Tyra Banks—she of the thigh-high boots and ever-changing hairstyles—is having a decidedly unglamorous moment. She’s recovering from an upset stomach, the details of which she’ll happily share, and now she’s got a runny nose. So instead of getting dressed for the day, she’s wrapped herself in a chenille bathrobe, white socks and a paisley head scarf, and, ensconced in her home office overlooking Manhattan, has turned on her computer to do a little research.
“Believe it or not,” she says with a laugh, “I was just on Essence.com.” Tyra was looking for more information on December’s cover subjects, actresses Nia Long, Gabrielle Union and Sanaa Lathan because, she says, she’s concerned that the women are receiving unfair treatment in Hollywood. “Sanaa, Nia and Gabrielle are strong, powerful women and they are all very successful in our industry,” Tyra says. “So it really upset me to read about how the money they make doesn’t match up.” In fact, after reading that article, she phoned her mother at 5:30 in the morning and announced, “Ma, I have a new calling.”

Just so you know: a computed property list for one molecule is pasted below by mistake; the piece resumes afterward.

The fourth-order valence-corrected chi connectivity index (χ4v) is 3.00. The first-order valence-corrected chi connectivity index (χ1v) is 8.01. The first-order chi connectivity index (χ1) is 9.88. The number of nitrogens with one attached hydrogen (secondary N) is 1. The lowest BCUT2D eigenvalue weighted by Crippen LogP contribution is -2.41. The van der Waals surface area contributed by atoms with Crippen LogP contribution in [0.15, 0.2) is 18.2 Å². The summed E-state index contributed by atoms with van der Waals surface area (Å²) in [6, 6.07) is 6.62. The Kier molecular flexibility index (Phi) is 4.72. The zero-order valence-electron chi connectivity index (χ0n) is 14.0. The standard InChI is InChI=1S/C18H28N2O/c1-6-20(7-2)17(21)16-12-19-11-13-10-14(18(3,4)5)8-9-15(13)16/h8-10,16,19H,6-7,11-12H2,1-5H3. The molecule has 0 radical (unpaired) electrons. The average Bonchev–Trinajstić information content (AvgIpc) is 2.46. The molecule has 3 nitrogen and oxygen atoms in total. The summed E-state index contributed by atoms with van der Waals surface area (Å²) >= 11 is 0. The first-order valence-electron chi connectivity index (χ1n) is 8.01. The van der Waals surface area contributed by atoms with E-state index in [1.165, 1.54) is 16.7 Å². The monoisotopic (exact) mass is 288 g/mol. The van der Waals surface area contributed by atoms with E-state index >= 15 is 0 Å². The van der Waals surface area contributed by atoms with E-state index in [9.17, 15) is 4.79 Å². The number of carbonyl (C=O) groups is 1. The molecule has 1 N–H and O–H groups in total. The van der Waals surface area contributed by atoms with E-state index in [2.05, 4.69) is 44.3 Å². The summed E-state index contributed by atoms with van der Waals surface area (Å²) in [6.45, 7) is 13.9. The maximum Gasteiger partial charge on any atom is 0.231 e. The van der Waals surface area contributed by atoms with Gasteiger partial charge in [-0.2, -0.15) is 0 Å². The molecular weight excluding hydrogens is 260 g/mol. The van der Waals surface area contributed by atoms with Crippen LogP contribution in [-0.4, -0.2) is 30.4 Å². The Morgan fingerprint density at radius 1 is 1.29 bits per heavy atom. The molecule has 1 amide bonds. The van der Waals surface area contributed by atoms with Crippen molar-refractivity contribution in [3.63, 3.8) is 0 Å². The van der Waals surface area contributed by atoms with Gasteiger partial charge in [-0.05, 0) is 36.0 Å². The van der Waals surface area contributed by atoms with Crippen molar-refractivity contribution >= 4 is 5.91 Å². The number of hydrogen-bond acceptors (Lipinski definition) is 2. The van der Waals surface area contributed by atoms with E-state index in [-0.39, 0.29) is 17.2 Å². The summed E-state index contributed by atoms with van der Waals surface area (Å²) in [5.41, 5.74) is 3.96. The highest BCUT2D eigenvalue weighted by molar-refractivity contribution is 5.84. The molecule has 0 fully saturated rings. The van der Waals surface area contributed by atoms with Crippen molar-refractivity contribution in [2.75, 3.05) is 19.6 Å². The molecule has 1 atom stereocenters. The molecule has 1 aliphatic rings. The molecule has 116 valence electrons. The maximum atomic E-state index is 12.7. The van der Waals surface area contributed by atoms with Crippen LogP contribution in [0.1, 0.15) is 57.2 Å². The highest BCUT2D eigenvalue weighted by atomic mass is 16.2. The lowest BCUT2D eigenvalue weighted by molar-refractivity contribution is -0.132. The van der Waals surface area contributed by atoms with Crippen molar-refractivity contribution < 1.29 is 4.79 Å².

Tyra Banks, 34, who shot to fame as the first African-American woman to grace the covers of GQ, Sports Illustrated’s swimsuit issue and Victoria’s Secret catalogue, is embarking on a new mission—to transform Hollywood by putting Black women front and center. And with a recently inked multiyear development deal with Warner Bros. Entertainment, she’s actually in a position to do just that.
Photo Credit: Matthew Jordan Smith
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